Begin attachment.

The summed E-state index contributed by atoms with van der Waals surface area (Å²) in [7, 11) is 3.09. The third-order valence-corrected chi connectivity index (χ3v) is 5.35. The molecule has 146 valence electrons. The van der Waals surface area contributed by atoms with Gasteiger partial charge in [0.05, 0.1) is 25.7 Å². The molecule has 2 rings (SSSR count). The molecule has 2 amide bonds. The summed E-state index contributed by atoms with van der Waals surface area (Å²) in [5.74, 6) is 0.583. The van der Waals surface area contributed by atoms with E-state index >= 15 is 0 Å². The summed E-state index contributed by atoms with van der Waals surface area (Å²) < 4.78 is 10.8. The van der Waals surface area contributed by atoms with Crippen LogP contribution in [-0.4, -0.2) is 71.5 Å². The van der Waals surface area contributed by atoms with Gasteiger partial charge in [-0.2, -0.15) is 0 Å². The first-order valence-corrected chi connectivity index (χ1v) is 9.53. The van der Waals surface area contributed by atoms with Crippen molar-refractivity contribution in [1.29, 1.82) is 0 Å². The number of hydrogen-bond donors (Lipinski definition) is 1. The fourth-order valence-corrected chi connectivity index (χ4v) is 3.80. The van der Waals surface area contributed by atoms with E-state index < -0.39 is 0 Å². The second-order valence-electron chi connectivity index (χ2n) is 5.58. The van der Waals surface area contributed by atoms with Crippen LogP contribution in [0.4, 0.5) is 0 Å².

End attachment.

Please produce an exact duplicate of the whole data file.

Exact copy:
The summed E-state index contributed by atoms with van der Waals surface area (Å²) in [7, 11) is 3.09. The third-order valence-corrected chi connectivity index (χ3v) is 5.35. The molecule has 146 valence electrons. The van der Waals surface area contributed by atoms with Gasteiger partial charge in [0.05, 0.1) is 25.7 Å². The molecule has 2 rings (SSSR count). The molecule has 2 amide bonds. The summed E-state index contributed by atoms with van der Waals surface area (Å²) in [5.74, 6) is 0.583. The van der Waals surface area contributed by atoms with E-state index >= 15 is 0 Å². The summed E-state index contributed by atoms with van der Waals surface area (Å²) < 4.78 is 10.8. The van der Waals surface area contributed by atoms with Crippen LogP contribution in [-0.4, -0.2) is 71.5 Å². The van der Waals surface area contributed by atoms with Gasteiger partial charge in [-0.2, -0.15) is 0 Å². The first-order valence-corrected chi connectivity index (χ1v) is 9.53. The van der Waals surface area contributed by atoms with Crippen molar-refractivity contribution in [1.29, 1.82) is 0 Å². The number of hydrogen-bond donors (Lipinski definition) is 1. The fourth-order valence-corrected chi connectivity index (χ4v) is 3.80. The van der Waals surface area contributed by atoms with E-state index < -0.39 is 0 Å². The second-order valence-electron chi connectivity index (χ2n) is 5.58. The van der Waals surface area contributed by atoms with Crippen LogP contribution in [0.4, 0.5) is 0 Å².